Current Canadian pipeline infrastructure is sufficient to meet export demand until at least 2025.

Is there an economic need for the proposed Kinder Morgan pipeline?



This page builds on information from a Tsleil-Waututh Nation report that assesses the proposed Kinder Morgan pipeline and tanker project. You can read and download the full report here.


There is no economic need for the proposed Kinder Morgan pipeline. We do not need to expand current pipeline infrastructure to export the oil we have available for export.


There is no economic need for the proposed Kinder Morgan pipeline expansion.


  • Based on current supply and market predictions, current pipeline and rail infrastructure will suffice to transport oil available for export to market until at least 2025, potentially well beyond it (Allan, 2016, pp. 2-3).


  • Experts expect future supply to be much lower than the NEB anticipated because the price of oil is consistently decreasing (Allan, 2016, p. 2).


  • The NEB also did not consider how much supply will decrease once Canada implements the commitments it made to counteract climate change.
    • The Paris Agreement, ratified November 4, 2016 by 197 countries, is designed to limit climate change and can be expected to dramatically reduce fossil fuel reliance and market conditions for oil (Allan, 2016, p. 40).
    • Alberta introduced Legislation to cap greenhouse gases resulting from oil sands production to 100 MT on November 1, 2016, which can also be expected to have effects of this regard (Allan, 2016, p. 40).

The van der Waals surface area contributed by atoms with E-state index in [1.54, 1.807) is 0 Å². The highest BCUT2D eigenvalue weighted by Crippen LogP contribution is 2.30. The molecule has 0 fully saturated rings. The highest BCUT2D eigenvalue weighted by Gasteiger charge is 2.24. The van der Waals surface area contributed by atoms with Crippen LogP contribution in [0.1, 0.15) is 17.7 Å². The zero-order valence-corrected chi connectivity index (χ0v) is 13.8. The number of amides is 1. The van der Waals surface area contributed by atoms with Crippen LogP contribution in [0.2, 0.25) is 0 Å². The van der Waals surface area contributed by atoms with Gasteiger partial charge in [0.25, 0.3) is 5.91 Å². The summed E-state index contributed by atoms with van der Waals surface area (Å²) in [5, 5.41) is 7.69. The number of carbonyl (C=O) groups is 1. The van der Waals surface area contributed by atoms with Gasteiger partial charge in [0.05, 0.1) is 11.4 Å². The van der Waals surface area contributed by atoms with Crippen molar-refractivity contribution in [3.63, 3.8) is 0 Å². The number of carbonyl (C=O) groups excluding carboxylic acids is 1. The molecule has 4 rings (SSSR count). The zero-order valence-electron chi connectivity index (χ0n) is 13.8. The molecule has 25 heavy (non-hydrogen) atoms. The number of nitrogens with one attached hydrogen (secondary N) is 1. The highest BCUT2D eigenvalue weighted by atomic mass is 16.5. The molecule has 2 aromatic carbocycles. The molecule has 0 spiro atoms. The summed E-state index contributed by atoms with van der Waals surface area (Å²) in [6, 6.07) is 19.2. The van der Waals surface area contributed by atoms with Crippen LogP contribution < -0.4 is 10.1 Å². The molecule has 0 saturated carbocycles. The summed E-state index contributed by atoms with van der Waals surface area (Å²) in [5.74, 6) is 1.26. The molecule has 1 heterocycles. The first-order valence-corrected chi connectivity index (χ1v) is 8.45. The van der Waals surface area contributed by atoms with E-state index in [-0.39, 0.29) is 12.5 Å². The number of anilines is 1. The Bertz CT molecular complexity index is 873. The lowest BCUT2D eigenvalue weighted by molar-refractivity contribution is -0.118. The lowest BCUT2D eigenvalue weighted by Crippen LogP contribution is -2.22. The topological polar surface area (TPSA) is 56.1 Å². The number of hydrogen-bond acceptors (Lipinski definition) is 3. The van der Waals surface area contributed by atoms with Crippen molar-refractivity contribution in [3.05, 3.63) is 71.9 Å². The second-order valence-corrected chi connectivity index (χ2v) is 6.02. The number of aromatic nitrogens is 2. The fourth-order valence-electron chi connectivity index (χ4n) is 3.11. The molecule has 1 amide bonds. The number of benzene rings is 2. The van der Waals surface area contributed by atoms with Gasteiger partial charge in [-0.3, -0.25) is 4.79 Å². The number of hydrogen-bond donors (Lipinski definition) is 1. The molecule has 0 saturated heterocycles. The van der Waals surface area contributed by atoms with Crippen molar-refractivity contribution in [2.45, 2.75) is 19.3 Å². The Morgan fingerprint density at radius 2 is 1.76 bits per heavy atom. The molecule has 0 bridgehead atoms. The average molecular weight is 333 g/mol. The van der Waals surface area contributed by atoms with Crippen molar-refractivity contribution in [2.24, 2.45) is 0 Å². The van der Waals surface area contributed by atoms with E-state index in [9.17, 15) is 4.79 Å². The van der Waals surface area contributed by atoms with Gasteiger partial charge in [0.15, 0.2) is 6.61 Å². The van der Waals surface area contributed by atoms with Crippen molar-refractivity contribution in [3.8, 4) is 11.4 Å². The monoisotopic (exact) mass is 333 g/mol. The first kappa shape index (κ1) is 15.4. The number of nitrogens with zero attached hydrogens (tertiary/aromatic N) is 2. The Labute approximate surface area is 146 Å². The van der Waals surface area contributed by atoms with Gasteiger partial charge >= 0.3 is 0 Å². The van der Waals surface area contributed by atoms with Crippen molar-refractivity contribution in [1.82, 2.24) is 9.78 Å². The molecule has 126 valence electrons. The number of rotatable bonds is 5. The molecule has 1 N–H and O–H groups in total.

Once Canada implements its commitments for the Paris Climate Agreement, oil supply will decrease.


What about the tax revenues generated from the project? 

According to CredBC, the Kinder Morgan pipeline expansion will only generate $9.86 million per year for British Columbia. That’s 0.7% of BC’s corporate tax revenues, and 0.05% of the overall provincial tax revenues. These are both incredibly small amounts and do not make any significant contributions to the economy. The negative financial, environmental, cultural, and health impacts of the project vastly outweigh the economic gains that would be made should the pipeline be expanded.

We have the chance to focus on a sustainable economy by stopping the proposed Kinder Morgan pipeline. Click here to learn more.

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You might also be interested in

Kinder Morgan Concerns Get answers to all your questions about the proposed Kinder Morgan pipeline – from oil spill risks, to impacts on wildlife and drinking water, to economic risks.
How likely is an oil spill if the proposed Kinder Morgan pipeline goes ahead? Based on the Kinder Morgan's past record, an oil spill is likely to happen at least once in four years, and the proposed pipeline will make oil spills more likely. If the proposed pipeline is implemented, the likelihood of a spill in the Burrard Inlet over fifty years lies at 79-87%.
Does British Columbia rely on the jobs created through the proposed Kinder Morgan pipeline? British Columbia does not rely on the jobs created through the proposed Kinder Morgan pipeline. Kinder Morgan promises that the pipeline would create 50 permanent jobs in British Columbia, and 40 in Alberta. Kinder Morgan has been unclear about how many temporary jobs would be created for construction.

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